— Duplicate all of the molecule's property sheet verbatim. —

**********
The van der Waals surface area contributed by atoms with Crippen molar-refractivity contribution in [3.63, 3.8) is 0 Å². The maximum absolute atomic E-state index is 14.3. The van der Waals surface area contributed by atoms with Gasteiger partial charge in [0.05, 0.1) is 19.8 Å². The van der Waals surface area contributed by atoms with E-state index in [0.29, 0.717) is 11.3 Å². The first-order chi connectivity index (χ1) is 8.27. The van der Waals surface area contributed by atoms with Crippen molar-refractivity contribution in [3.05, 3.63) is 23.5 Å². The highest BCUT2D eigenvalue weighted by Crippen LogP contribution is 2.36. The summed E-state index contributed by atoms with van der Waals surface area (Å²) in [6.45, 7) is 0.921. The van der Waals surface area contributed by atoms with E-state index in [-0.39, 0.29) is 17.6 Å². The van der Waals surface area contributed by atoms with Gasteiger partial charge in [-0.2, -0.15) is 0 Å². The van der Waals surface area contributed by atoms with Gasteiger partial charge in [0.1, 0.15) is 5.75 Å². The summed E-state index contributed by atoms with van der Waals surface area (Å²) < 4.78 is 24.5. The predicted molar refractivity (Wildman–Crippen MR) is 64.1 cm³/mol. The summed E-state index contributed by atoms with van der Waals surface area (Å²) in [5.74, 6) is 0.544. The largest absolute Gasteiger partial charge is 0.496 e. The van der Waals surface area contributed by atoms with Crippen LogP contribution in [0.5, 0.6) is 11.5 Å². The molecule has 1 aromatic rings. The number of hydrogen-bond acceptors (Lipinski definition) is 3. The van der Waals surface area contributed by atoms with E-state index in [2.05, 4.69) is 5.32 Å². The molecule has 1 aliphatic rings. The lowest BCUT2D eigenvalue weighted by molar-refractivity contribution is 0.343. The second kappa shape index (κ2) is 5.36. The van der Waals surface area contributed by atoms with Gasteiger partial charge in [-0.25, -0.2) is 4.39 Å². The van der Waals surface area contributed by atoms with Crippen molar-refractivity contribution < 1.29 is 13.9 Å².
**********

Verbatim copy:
The van der Waals surface area contributed by atoms with Crippen molar-refractivity contribution in [3.63, 3.8) is 0 Å². The maximum absolute atomic E-state index is 14.3. The van der Waals surface area contributed by atoms with Gasteiger partial charge in [0.05, 0.1) is 19.8 Å². The van der Waals surface area contributed by atoms with E-state index in [0.29, 0.717) is 11.3 Å². The first-order chi connectivity index (χ1) is 8.27. The van der Waals surface area contributed by atoms with Crippen molar-refractivity contribution in [3.05, 3.63) is 23.5 Å². The highest BCUT2D eigenvalue weighted by Crippen LogP contribution is 2.36. The summed E-state index contributed by atoms with van der Waals surface area (Å²) in [6.45, 7) is 0.921. The van der Waals surface area contributed by atoms with E-state index in [-0.39, 0.29) is 17.6 Å². The van der Waals surface area contributed by atoms with Gasteiger partial charge in [-0.2, -0.15) is 0 Å². The van der Waals surface area contributed by atoms with Gasteiger partial charge in [0.1, 0.15) is 5.75 Å². The summed E-state index contributed by atoms with van der Waals surface area (Å²) < 4.78 is 24.5. The predicted molar refractivity (Wildman–Crippen MR) is 64.1 cm³/mol. The summed E-state index contributed by atoms with van der Waals surface area (Å²) in [5.74, 6) is 0.544. The largest absolute Gasteiger partial charge is 0.496 e. The van der Waals surface area contributed by atoms with Crippen LogP contribution in [0.5, 0.6) is 11.5 Å². The molecule has 1 aromatic rings. The number of hydrogen-bond acceptors (Lipinski definition) is 3. The van der Waals surface area contributed by atoms with E-state index in [2.05, 4.69) is 5.32 Å². The molecule has 1 aliphatic rings. The lowest BCUT2D eigenvalue weighted by molar-refractivity contribution is 0.343. The second kappa shape index (κ2) is 5.36. The van der Waals surface area contributed by atoms with Gasteiger partial charge in [-0.25, -0.2) is 4.39 Å². The van der Waals surface area contributed by atoms with Crippen molar-refractivity contribution < 1.29 is 13.9 Å².